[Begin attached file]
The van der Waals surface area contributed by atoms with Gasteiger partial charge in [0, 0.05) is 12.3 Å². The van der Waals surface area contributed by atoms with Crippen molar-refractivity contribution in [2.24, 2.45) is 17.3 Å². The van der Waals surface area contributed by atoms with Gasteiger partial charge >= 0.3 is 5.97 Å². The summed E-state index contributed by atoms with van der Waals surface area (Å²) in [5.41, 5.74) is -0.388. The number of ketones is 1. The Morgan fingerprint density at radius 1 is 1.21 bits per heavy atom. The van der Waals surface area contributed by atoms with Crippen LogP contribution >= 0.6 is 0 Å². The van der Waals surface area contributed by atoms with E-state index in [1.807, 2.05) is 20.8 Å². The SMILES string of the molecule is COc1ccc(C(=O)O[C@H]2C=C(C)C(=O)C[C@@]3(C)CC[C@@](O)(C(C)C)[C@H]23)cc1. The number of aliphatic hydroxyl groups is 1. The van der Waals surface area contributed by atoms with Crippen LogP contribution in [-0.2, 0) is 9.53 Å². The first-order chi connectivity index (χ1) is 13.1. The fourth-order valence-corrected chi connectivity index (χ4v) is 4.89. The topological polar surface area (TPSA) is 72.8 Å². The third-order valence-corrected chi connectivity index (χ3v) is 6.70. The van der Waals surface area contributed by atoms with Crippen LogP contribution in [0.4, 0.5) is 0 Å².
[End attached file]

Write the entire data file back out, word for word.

The van der Waals surface area contributed by atoms with Gasteiger partial charge in [0, 0.05) is 12.3 Å². The van der Waals surface area contributed by atoms with Crippen molar-refractivity contribution in [2.24, 2.45) is 17.3 Å². The van der Waals surface area contributed by atoms with Gasteiger partial charge >= 0.3 is 5.97 Å². The summed E-state index contributed by atoms with van der Waals surface area (Å²) in [5.41, 5.74) is -0.388. The number of ketones is 1. The Morgan fingerprint density at radius 1 is 1.21 bits per heavy atom. The van der Waals surface area contributed by atoms with Crippen LogP contribution >= 0.6 is 0 Å². The van der Waals surface area contributed by atoms with E-state index in [1.807, 2.05) is 20.8 Å². The SMILES string of the molecule is COc1ccc(C(=O)O[C@H]2C=C(C)C(=O)C[C@@]3(C)CC[C@@](O)(C(C)C)[C@H]23)cc1. The number of aliphatic hydroxyl groups is 1. The van der Waals surface area contributed by atoms with Crippen LogP contribution in [-0.2, 0) is 9.53 Å². The first-order chi connectivity index (χ1) is 13.1. The fourth-order valence-corrected chi connectivity index (χ4v) is 4.89. The topological polar surface area (TPSA) is 72.8 Å². The third-order valence-corrected chi connectivity index (χ3v) is 6.70. The van der Waals surface area contributed by atoms with Crippen LogP contribution in [0.4, 0.5) is 0 Å².